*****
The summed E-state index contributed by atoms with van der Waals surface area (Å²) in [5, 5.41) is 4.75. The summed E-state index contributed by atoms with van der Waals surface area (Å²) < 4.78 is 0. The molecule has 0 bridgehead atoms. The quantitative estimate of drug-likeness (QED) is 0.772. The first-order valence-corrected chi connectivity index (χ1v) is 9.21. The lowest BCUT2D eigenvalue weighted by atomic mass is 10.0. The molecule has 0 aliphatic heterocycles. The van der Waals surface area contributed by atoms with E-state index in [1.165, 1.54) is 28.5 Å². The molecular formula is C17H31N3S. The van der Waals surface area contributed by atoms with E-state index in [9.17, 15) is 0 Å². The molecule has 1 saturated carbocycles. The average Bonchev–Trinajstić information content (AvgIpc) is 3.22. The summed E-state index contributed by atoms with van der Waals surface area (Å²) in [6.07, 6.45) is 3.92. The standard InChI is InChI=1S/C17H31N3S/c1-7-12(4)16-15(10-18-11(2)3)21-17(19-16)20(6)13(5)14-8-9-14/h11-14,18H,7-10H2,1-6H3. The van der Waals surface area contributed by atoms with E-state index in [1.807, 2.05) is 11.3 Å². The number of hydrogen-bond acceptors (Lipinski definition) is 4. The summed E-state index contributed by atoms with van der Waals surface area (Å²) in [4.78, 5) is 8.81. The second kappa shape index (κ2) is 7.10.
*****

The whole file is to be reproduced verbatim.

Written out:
The summed E-state index contributed by atoms with van der Waals surface area (Å²) in [5, 5.41) is 4.75. The summed E-state index contributed by atoms with van der Waals surface area (Å²) < 4.78 is 0. The molecule has 0 bridgehead atoms. The quantitative estimate of drug-likeness (QED) is 0.772. The first-order valence-corrected chi connectivity index (χ1v) is 9.21. The lowest BCUT2D eigenvalue weighted by atomic mass is 10.0. The molecule has 0 aliphatic heterocycles. The van der Waals surface area contributed by atoms with E-state index in [1.165, 1.54) is 28.5 Å². The molecular formula is C17H31N3S. The van der Waals surface area contributed by atoms with E-state index in [9.17, 15) is 0 Å². The molecule has 1 saturated carbocycles. The average Bonchev–Trinajstić information content (AvgIpc) is 3.22. The summed E-state index contributed by atoms with van der Waals surface area (Å²) in [6.07, 6.45) is 3.92. The standard InChI is InChI=1S/C17H31N3S/c1-7-12(4)16-15(10-18-11(2)3)21-17(19-16)20(6)13(5)14-8-9-14/h11-14,18H,7-10H2,1-6H3. The van der Waals surface area contributed by atoms with E-state index in [1.807, 2.05) is 11.3 Å². The number of hydrogen-bond acceptors (Lipinski definition) is 4. The summed E-state index contributed by atoms with van der Waals surface area (Å²) in [4.78, 5) is 8.81. The second kappa shape index (κ2) is 7.10.